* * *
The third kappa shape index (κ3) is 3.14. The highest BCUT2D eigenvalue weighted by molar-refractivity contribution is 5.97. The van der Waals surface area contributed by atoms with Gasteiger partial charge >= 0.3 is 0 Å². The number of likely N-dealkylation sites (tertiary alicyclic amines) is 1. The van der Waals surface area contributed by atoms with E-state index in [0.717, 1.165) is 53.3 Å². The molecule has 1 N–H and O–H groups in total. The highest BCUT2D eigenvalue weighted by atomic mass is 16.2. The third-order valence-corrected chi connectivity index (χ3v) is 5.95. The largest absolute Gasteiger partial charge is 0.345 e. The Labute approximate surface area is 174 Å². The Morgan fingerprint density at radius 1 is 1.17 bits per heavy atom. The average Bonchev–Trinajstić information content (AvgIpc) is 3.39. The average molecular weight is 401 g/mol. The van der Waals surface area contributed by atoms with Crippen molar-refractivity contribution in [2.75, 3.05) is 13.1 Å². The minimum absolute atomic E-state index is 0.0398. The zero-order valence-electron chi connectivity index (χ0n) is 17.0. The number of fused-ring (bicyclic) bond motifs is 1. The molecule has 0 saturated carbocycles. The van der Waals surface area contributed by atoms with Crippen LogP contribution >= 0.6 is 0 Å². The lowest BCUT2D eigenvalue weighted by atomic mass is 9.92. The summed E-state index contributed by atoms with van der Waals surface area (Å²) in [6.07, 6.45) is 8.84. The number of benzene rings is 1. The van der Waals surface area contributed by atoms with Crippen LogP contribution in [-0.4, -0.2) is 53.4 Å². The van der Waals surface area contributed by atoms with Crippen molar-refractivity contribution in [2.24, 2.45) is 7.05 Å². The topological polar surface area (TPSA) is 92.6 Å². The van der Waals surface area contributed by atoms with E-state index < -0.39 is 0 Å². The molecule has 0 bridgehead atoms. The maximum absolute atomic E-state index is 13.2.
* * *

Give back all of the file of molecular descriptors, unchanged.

The third kappa shape index (κ3) is 3.14. The highest BCUT2D eigenvalue weighted by molar-refractivity contribution is 5.97. The van der Waals surface area contributed by atoms with Gasteiger partial charge >= 0.3 is 0 Å². The number of likely N-dealkylation sites (tertiary alicyclic amines) is 1. The van der Waals surface area contributed by atoms with E-state index in [0.717, 1.165) is 53.3 Å². The molecule has 1 N–H and O–H groups in total. The highest BCUT2D eigenvalue weighted by atomic mass is 16.2. The third-order valence-corrected chi connectivity index (χ3v) is 5.95. The largest absolute Gasteiger partial charge is 0.345 e. The Labute approximate surface area is 174 Å². The Morgan fingerprint density at radius 1 is 1.17 bits per heavy atom. The average Bonchev–Trinajstić information content (AvgIpc) is 3.39. The average molecular weight is 401 g/mol. The van der Waals surface area contributed by atoms with Crippen molar-refractivity contribution in [2.75, 3.05) is 13.1 Å². The minimum absolute atomic E-state index is 0.0398. The zero-order valence-electron chi connectivity index (χ0n) is 17.0. The number of fused-ring (bicyclic) bond motifs is 1. The molecule has 0 saturated carbocycles. The van der Waals surface area contributed by atoms with Crippen LogP contribution >= 0.6 is 0 Å². The lowest BCUT2D eigenvalue weighted by atomic mass is 9.92. The summed E-state index contributed by atoms with van der Waals surface area (Å²) in [6.07, 6.45) is 8.84. The number of benzene rings is 1. The van der Waals surface area contributed by atoms with Crippen LogP contribution in [-0.4, -0.2) is 53.4 Å². The van der Waals surface area contributed by atoms with Crippen molar-refractivity contribution in [2.24, 2.45) is 7.05 Å². The topological polar surface area (TPSA) is 92.6 Å². The van der Waals surface area contributed by atoms with E-state index < -0.39 is 0 Å². The molecule has 0 bridgehead atoms. The maximum absolute atomic E-state index is 13.2.